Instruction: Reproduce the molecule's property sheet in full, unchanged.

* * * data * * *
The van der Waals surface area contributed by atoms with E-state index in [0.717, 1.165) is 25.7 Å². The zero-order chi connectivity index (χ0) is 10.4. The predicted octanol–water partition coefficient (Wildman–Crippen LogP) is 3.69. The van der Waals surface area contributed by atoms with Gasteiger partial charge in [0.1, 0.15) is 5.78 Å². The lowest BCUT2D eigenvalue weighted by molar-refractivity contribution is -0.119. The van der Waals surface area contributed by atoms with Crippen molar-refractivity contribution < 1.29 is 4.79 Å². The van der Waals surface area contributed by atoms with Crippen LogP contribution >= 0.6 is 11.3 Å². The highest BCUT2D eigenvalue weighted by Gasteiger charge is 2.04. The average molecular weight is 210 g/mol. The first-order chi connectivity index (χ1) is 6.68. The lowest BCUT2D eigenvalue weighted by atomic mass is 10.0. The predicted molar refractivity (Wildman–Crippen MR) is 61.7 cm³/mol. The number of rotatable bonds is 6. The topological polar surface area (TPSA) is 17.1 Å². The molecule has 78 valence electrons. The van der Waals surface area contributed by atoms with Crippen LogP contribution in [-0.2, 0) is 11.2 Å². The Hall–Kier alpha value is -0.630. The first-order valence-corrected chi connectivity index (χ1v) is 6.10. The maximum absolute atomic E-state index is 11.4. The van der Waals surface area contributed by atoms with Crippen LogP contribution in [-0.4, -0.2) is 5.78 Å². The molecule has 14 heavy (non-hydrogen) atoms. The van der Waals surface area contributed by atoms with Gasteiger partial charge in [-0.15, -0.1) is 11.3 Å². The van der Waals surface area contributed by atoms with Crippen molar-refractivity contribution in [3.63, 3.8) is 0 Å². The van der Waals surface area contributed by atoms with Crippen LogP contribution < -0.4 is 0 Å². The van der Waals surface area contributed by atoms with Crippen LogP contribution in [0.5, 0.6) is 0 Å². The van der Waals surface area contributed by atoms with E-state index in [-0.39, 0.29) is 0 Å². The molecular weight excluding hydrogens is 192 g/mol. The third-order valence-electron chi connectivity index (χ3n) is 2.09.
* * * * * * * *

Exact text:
The van der Waals surface area contributed by atoms with E-state index in [0.717, 1.165) is 25.7 Å². The zero-order chi connectivity index (χ0) is 10.4. The predicted octanol–water partition coefficient (Wildman–Crippen LogP) is 3.69. The van der Waals surface area contributed by atoms with Gasteiger partial charge in [0.1, 0.15) is 5.78 Å². The lowest BCUT2D eigenvalue weighted by molar-refractivity contribution is -0.119. The van der Waals surface area contributed by atoms with Crippen molar-refractivity contribution < 1.29 is 4.79 Å². The van der Waals surface area contributed by atoms with Crippen LogP contribution >= 0.6 is 11.3 Å². The highest BCUT2D eigenvalue weighted by Gasteiger charge is 2.04. The average molecular weight is 210 g/mol. The first-order chi connectivity index (χ1) is 6.68. The lowest BCUT2D eigenvalue weighted by atomic mass is 10.0. The predicted molar refractivity (Wildman–Crippen MR) is 61.7 cm³/mol. The number of rotatable bonds is 6. The topological polar surface area (TPSA) is 17.1 Å². The molecule has 78 valence electrons. The van der Waals surface area contributed by atoms with Crippen LogP contribution in [-0.2, 0) is 11.2 Å². The Hall–Kier alpha value is -0.630. The first-order valence-corrected chi connectivity index (χ1v) is 6.10. The maximum absolute atomic E-state index is 11.4. The van der Waals surface area contributed by atoms with Crippen LogP contribution in [-0.4, -0.2) is 5.78 Å². The molecule has 14 heavy (non-hydrogen) atoms. The van der Waals surface area contributed by atoms with Gasteiger partial charge in [-0.15, -0.1) is 11.3 Å². The van der Waals surface area contributed by atoms with Crippen molar-refractivity contribution in [3.63, 3.8) is 0 Å². The van der Waals surface area contributed by atoms with Crippen LogP contribution < -0.4 is 0 Å². The van der Waals surface area contributed by atoms with Crippen LogP contribution in [0.5, 0.6) is 0 Å². The van der Waals surface area contributed by atoms with E-state index in [-0.39, 0.29) is 0 Å². The molecular weight excluding hydrogens is 192 g/mol. The third-order valence-electron chi connectivity index (χ3n) is 2.09.